Limitations and Exceptions: Data on military expenditures are not compiled using standard definitions and are often incomplete and unreliable due to countries' reluctance to disclose military information. Even in countries where the parliament vigilantly reviews budgets and spending, military expenditures and arms transfers rarely receive close scrutiny or full, public disclosure (see Ball 1984 and Happe and Wakeman-Linn 1994). However, the Stockholm International Peace Research Institute (SIPRI) has adopted a definition of military expenditure derived from the North Atlantic Treaty Organization's (NATO) former definition (in use until 2002; see Definitions). Data on military expenditures as a share of central government expenditures use data on central government expenditures from the International Monetary Fund (IMF). Therefore the data may differ from comparable data published by national governments. In the many cases where SIPRI cannot make independent estimates, it uses the national data provided. Because of the differences in definitions and the difficulty in verifying the accuracy and completeness of data, data on military expenditures are not always comparable across countries. However, SIPRI puts a high priority on ensuring that the data series for each country is comparable over time.

Statistical Concept and Methodology: SIPRI military expenditure data includes military and civil personnel, including retirement pensions and social services for military personnel; operation and maintenance; procurement; military research and development; and military aid (in the military expenditures of the donor country). Excluded are civil defense and current expenditures for previous military activities, such as for veterans' benefits, demobilization, and weapons conversion and destruction. This definition cannot be applied for all countries, however, since that would require more detailed information than is available about military budgets and off-budget military expenditures (for example, whether military budgets cover civil defense, reserves and auxiliary forces, police and paramilitary forces, and military pensions). SIPRI data for the most recent years include two types of estimate which apply to all countries: (a) figures for the most recent years are for adopted budgets, budget estimates or revised estimates, and are revised, more often than not, in subsequent years; and (b) the deflator used for the latest year in the series is an estimate. SIPRI's primary source of military expenditure data is official data provided by national governments. These data are derived from budget documents, defense white papers, and other public documents from official government agencies, including government responses to questionnaires sent by SIPRI, the UNODA, or the Organization for Security and Co-operation in Europe. Secondary sources include international statistics, such as those of NATO and the IMF's Government Finance Statistics Yearbook. Other secondary sources include country reports of the Economist Intelligence Unit, country reports by IMF staff, and specialist journals and newspapers. The SIPRI military expenditure figures are presented on a calendar-year basis. The only exception is the USA, for which statistics report data on a fiscal-year basis. Calendar-year data are calculated on the assumption of an even rate of expenditure throughout the fiscal year.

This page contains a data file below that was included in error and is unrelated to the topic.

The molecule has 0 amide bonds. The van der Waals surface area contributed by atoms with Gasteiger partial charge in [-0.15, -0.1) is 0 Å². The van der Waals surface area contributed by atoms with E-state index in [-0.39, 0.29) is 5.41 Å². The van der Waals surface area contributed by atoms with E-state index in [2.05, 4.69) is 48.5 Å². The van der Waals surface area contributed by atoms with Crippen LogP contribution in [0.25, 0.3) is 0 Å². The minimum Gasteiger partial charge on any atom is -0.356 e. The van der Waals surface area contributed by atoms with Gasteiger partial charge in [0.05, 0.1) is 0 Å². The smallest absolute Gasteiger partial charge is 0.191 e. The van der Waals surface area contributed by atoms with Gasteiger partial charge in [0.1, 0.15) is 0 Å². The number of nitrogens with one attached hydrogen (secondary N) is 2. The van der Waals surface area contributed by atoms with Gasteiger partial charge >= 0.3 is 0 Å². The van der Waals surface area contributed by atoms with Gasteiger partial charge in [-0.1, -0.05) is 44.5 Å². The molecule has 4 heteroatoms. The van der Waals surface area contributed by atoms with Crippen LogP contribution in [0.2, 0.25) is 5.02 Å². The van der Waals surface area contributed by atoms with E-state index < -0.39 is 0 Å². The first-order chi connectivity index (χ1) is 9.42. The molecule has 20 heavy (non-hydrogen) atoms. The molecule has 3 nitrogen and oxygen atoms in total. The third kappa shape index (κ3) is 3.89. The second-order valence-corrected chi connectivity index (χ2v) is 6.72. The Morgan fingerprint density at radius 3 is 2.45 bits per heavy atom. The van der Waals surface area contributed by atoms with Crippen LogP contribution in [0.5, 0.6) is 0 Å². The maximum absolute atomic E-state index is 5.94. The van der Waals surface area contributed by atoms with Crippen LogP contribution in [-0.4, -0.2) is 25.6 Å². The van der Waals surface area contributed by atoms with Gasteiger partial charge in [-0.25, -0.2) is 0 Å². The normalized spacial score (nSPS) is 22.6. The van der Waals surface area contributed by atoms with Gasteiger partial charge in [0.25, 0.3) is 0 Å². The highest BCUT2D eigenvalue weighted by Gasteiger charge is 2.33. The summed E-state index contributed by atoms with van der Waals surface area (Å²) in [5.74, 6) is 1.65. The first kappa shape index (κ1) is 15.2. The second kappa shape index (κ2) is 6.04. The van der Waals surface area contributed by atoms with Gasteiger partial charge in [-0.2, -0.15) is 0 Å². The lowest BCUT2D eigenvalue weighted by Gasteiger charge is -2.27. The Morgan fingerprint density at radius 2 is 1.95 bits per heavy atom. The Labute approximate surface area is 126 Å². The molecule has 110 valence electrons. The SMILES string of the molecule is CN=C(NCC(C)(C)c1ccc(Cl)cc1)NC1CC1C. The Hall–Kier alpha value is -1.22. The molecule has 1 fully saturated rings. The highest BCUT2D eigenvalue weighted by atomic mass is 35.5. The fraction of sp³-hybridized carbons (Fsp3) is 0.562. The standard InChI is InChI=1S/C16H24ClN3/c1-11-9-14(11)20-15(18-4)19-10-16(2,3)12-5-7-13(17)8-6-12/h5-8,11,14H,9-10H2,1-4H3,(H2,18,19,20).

Aggregation method: Weighted average

Periodicity: Annual

General Comments: Data for some countries are based on partial or uncertain data or rough estimates. For additional details please refer to the military expenditure database on the SIPRI website: https://sipri.org/databases/milex

Classification

Topic: Public Sector Indicators

Sub-Topic: Defense & arms trade